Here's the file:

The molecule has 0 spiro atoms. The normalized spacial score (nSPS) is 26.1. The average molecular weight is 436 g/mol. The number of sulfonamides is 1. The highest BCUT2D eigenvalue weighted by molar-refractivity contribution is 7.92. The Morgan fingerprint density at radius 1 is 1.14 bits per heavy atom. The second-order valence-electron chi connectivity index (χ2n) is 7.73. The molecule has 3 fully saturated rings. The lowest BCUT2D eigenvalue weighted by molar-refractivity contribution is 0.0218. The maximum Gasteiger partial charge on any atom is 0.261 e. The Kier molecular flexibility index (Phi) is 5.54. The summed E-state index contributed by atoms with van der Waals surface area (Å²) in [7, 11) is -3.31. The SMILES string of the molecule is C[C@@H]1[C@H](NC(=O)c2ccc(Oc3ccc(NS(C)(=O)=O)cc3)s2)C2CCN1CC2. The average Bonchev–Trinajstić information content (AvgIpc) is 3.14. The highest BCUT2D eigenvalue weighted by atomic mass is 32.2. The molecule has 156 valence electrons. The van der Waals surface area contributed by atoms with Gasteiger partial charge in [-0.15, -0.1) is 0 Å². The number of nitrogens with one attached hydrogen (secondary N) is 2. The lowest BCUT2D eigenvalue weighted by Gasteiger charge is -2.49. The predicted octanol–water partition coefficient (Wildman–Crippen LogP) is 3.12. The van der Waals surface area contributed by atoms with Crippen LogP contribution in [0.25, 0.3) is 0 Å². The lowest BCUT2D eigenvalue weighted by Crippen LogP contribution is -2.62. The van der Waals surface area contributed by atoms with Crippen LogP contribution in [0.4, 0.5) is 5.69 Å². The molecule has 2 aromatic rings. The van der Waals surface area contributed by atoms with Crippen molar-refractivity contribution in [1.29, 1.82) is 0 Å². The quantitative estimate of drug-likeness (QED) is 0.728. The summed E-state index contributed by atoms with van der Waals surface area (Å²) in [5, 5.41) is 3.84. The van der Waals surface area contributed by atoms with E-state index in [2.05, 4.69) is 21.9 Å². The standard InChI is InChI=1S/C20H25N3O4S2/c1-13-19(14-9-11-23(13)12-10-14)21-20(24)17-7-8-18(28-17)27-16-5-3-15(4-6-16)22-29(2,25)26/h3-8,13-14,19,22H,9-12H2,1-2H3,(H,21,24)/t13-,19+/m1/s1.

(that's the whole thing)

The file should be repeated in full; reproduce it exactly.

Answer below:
The molecule has 0 spiro atoms. The normalized spacial score (nSPS) is 26.1. The average molecular weight is 436 g/mol. The number of sulfonamides is 1. The highest BCUT2D eigenvalue weighted by molar-refractivity contribution is 7.92. The Morgan fingerprint density at radius 1 is 1.14 bits per heavy atom. The second-order valence-electron chi connectivity index (χ2n) is 7.73. The molecule has 3 fully saturated rings. The lowest BCUT2D eigenvalue weighted by molar-refractivity contribution is 0.0218. The maximum Gasteiger partial charge on any atom is 0.261 e. The Kier molecular flexibility index (Phi) is 5.54. The summed E-state index contributed by atoms with van der Waals surface area (Å²) in [7, 11) is -3.31. The SMILES string of the molecule is C[C@@H]1[C@H](NC(=O)c2ccc(Oc3ccc(NS(C)(=O)=O)cc3)s2)C2CCN1CC2. The average Bonchev–Trinajstić information content (AvgIpc) is 3.14. The highest BCUT2D eigenvalue weighted by atomic mass is 32.2. The molecule has 156 valence electrons. The van der Waals surface area contributed by atoms with Gasteiger partial charge in [-0.15, -0.1) is 0 Å². The number of nitrogens with one attached hydrogen (secondary N) is 2. The lowest BCUT2D eigenvalue weighted by Gasteiger charge is -2.49. The predicted octanol–water partition coefficient (Wildman–Crippen LogP) is 3.12. The van der Waals surface area contributed by atoms with Crippen LogP contribution in [0.25, 0.3) is 0 Å². The lowest BCUT2D eigenvalue weighted by Crippen LogP contribution is -2.62. The van der Waals surface area contributed by atoms with Crippen LogP contribution in [0.4, 0.5) is 5.69 Å². The molecule has 2 aromatic rings. The van der Waals surface area contributed by atoms with Crippen molar-refractivity contribution in [1.29, 1.82) is 0 Å². The quantitative estimate of drug-likeness (QED) is 0.728. The summed E-state index contributed by atoms with van der Waals surface area (Å²) in [5, 5.41) is 3.84. The van der Waals surface area contributed by atoms with E-state index in [2.05, 4.69) is 21.9 Å². The standard InChI is InChI=1S/C20H25N3O4S2/c1-13-19(14-9-11-23(13)12-10-14)21-20(24)17-7-8-18(28-17)27-16-5-3-15(4-6-16)22-29(2,25)26/h3-8,13-14,19,22H,9-12H2,1-2H3,(H,21,24)/t13-,19+/m1/s1.